Wissenschaftler der Tulane Uni in New Orleans haben ein Bakterium entdeckt, das Butanol direkt aus Cellulose produzieren kann. Treibstoff aus alten Zeitungen, wusste ich's doch, dass die Teile noch zu irgendwas gut sind.
Here’s one way that old-fashioned newsprint beats the Internet. Tulane University scientists have discovered a novel bacterial strain, dubbed “TU-103,” that can use paper to produce butanol, a biofuel that can serve as a substitute for gasoline. They are currently experimenting with old editions of the Times Picayune newspaper with great success.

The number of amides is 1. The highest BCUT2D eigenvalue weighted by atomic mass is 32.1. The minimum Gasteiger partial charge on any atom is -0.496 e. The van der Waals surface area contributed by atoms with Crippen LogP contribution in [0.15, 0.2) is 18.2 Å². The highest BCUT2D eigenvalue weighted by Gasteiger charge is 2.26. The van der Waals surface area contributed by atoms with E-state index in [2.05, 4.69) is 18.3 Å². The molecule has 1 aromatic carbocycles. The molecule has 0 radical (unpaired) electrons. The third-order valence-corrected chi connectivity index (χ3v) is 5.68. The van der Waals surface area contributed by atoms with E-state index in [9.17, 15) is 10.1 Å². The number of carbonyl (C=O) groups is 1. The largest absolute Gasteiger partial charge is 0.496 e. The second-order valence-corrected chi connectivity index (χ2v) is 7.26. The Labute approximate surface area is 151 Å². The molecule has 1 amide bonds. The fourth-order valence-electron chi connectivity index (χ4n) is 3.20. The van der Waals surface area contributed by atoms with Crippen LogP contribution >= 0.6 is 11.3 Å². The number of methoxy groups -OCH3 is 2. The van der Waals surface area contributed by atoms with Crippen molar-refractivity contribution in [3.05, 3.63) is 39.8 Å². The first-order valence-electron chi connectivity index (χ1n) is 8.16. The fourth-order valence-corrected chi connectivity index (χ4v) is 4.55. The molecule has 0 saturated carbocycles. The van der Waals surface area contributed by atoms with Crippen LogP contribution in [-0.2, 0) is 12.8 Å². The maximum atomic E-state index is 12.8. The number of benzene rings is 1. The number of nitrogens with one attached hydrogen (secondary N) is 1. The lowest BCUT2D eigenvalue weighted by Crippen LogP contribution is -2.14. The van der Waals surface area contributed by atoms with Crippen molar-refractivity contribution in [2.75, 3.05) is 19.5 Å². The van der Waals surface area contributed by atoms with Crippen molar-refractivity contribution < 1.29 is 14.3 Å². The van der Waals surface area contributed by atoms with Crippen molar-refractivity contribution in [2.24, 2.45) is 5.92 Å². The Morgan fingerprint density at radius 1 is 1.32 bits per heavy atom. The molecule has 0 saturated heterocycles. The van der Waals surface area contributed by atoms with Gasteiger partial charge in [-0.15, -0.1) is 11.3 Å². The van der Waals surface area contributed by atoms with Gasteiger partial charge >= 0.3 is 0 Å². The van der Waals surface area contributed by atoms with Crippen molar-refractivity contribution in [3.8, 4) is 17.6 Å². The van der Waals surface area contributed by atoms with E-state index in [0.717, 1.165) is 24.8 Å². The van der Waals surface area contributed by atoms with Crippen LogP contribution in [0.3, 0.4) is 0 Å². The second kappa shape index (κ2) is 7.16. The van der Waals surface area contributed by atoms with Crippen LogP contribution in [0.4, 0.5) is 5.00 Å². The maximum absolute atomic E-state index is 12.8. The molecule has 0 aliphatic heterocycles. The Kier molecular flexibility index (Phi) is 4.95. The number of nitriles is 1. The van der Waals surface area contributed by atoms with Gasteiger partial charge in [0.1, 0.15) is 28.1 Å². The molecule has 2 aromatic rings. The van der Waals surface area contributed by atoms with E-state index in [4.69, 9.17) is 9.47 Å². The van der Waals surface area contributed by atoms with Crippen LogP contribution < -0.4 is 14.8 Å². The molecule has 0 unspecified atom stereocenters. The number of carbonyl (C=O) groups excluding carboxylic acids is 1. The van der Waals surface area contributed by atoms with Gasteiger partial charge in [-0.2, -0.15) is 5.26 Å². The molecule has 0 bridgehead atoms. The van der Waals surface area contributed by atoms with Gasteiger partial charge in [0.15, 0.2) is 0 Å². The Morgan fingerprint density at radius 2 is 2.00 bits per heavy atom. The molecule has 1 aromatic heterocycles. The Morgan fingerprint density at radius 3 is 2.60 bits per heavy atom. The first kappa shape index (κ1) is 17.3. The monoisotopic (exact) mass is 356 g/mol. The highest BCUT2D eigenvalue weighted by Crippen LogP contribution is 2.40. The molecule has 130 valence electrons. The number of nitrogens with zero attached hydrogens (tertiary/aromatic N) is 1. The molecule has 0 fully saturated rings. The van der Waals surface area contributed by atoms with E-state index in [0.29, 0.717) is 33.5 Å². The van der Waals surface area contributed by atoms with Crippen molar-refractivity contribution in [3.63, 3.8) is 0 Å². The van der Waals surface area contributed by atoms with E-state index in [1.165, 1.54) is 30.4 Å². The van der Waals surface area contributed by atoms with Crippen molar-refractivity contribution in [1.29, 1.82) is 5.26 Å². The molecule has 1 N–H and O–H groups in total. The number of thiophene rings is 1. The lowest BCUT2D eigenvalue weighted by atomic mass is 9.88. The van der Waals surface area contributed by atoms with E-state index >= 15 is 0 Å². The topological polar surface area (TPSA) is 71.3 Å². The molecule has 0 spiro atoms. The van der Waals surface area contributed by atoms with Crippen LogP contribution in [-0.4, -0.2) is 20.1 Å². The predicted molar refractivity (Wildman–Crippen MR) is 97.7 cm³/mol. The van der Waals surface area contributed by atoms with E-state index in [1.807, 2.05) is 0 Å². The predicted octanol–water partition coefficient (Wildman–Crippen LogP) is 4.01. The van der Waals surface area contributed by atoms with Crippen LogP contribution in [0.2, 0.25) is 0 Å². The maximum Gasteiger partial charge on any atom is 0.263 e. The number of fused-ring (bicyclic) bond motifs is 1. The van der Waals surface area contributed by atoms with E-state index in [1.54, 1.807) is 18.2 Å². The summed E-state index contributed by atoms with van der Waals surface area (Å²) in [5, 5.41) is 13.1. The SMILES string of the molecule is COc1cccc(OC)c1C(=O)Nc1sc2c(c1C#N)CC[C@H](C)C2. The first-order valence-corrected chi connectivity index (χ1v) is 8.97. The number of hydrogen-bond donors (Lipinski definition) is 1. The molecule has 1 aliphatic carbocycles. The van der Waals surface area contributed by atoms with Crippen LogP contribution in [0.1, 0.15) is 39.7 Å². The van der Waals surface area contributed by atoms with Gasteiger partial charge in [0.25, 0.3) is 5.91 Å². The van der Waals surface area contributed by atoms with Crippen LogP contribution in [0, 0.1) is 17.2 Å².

TU-103 is the first bacterial strain from nature that produces butanol directly from cellulose, an organic compound.
“Cellulose is found in all green plants, and is the most abundant organic material on earth, and converting it into butanol is the dream of many,” said Harshad Velankar, a postdoctoral fellow in David Mullin’s lab in Tulane’s Department of Cell and Molecular Biology. “In the United States alone, at least 323 million tons of cellulosic materials that could be used to produce butanol are thrown out each year.”
Mullin’s lab first identified TU-103 in animal droppings, cultivated it and developed a method for using it to produce butanol. A patent is pending on the process.